Drug Proscriptions as Proxy Crimes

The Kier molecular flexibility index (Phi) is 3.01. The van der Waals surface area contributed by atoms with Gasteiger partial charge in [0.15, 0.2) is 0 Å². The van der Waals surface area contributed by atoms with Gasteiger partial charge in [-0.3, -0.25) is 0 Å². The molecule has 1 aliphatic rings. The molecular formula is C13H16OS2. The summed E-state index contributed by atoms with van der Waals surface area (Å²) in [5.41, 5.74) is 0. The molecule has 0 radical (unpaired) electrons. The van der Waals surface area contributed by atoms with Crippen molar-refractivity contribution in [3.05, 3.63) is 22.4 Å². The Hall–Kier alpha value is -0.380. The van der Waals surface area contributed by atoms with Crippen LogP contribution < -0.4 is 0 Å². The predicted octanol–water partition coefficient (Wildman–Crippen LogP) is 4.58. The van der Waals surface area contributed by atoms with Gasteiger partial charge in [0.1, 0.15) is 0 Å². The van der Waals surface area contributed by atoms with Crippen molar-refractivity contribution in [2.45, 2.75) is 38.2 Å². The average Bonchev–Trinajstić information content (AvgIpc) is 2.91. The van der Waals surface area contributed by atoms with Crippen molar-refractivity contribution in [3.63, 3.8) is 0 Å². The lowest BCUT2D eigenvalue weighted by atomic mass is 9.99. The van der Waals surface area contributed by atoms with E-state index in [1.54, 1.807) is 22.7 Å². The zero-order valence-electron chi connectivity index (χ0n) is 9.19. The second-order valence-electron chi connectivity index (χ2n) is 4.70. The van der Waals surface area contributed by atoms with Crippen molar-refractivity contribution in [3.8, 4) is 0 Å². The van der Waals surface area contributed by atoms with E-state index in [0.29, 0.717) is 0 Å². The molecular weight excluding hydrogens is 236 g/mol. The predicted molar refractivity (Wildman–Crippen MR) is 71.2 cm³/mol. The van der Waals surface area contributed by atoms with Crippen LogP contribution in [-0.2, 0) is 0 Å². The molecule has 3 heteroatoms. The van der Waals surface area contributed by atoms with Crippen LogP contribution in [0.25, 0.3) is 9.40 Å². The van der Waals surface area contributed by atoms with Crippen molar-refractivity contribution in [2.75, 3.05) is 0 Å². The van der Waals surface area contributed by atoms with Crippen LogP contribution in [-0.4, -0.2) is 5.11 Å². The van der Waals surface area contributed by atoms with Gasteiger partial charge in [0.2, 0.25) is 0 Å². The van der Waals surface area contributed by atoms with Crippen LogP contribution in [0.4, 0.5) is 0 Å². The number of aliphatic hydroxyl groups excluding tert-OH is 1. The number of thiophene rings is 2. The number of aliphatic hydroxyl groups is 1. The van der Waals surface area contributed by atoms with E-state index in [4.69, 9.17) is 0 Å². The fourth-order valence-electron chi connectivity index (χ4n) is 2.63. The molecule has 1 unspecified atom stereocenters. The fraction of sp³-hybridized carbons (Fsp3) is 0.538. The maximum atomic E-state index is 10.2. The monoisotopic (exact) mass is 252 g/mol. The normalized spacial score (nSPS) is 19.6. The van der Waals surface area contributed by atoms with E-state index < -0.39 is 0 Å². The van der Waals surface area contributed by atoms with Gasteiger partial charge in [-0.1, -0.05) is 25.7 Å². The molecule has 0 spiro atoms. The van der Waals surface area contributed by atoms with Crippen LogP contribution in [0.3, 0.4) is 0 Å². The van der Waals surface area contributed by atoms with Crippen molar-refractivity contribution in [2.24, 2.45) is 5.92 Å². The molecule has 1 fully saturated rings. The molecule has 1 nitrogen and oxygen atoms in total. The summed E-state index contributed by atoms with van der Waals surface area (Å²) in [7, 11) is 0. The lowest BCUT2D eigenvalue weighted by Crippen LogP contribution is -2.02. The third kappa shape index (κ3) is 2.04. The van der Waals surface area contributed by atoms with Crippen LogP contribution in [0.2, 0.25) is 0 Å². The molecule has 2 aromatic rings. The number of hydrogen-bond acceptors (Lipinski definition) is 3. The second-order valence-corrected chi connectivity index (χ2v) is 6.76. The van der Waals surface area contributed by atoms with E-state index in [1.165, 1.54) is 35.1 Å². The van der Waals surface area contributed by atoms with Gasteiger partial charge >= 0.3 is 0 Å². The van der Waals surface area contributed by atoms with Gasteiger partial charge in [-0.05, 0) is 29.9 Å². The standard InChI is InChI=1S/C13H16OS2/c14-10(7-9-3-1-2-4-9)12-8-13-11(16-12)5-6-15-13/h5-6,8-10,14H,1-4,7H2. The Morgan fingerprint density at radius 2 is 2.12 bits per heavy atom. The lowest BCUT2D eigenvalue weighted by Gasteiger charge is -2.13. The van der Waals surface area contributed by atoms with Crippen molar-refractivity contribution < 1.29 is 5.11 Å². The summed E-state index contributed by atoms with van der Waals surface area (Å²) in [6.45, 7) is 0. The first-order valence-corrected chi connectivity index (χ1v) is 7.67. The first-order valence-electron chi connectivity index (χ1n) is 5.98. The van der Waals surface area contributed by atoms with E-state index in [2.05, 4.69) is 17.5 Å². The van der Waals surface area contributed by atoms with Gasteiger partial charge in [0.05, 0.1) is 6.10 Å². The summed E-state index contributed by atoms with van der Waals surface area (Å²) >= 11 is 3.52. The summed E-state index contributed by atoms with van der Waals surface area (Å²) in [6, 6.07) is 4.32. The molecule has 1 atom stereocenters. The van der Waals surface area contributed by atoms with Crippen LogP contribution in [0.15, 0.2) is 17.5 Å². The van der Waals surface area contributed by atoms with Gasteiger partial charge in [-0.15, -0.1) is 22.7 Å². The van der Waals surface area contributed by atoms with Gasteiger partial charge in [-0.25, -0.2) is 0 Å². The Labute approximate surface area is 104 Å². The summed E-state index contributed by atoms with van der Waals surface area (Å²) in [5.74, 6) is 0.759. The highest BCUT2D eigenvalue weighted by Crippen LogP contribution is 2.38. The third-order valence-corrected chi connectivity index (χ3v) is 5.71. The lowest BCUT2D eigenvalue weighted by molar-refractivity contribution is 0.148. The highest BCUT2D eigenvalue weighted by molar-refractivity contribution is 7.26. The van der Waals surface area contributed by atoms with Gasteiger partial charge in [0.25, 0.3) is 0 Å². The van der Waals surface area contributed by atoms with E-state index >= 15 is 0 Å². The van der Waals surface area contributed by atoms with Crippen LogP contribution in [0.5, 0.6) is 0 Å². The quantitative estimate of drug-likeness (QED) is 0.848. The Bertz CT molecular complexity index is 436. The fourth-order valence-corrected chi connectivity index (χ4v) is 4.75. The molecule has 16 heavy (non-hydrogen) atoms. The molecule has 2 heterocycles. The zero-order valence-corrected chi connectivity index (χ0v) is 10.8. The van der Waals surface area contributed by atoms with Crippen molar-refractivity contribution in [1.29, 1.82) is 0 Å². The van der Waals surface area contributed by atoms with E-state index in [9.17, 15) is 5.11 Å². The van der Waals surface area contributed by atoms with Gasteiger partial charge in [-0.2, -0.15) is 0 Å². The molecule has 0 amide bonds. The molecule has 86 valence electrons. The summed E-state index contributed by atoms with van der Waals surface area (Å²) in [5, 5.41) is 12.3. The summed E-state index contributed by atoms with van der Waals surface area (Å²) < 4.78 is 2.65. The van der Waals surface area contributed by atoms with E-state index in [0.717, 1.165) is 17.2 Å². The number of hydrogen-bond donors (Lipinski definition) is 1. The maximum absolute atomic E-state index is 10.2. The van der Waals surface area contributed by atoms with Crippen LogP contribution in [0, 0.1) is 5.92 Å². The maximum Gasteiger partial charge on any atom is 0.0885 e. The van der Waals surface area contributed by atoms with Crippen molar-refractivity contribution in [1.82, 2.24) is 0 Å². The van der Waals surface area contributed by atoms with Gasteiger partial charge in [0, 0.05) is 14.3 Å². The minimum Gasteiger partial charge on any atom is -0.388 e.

Our drug policy has been widely deemed a failure because the criminalization of drug use has not succeeded in reducing prevalence rates. I contend that the most promising basis to defend the justifiability of drug offenses is to construe them as proxy crimes: offenses designed to prevent the commission of other, more serious crimes. I make a case that many law enforcement officials use drug proscriptions for this purpose in the real world. When construed as proxy crimes, drug prohibitions are less vulnerable to some of the familiar objections brought against their legitimacy. Nonetheless, the justification for punishing those who violate drug proscriptions remains unpersuasive.
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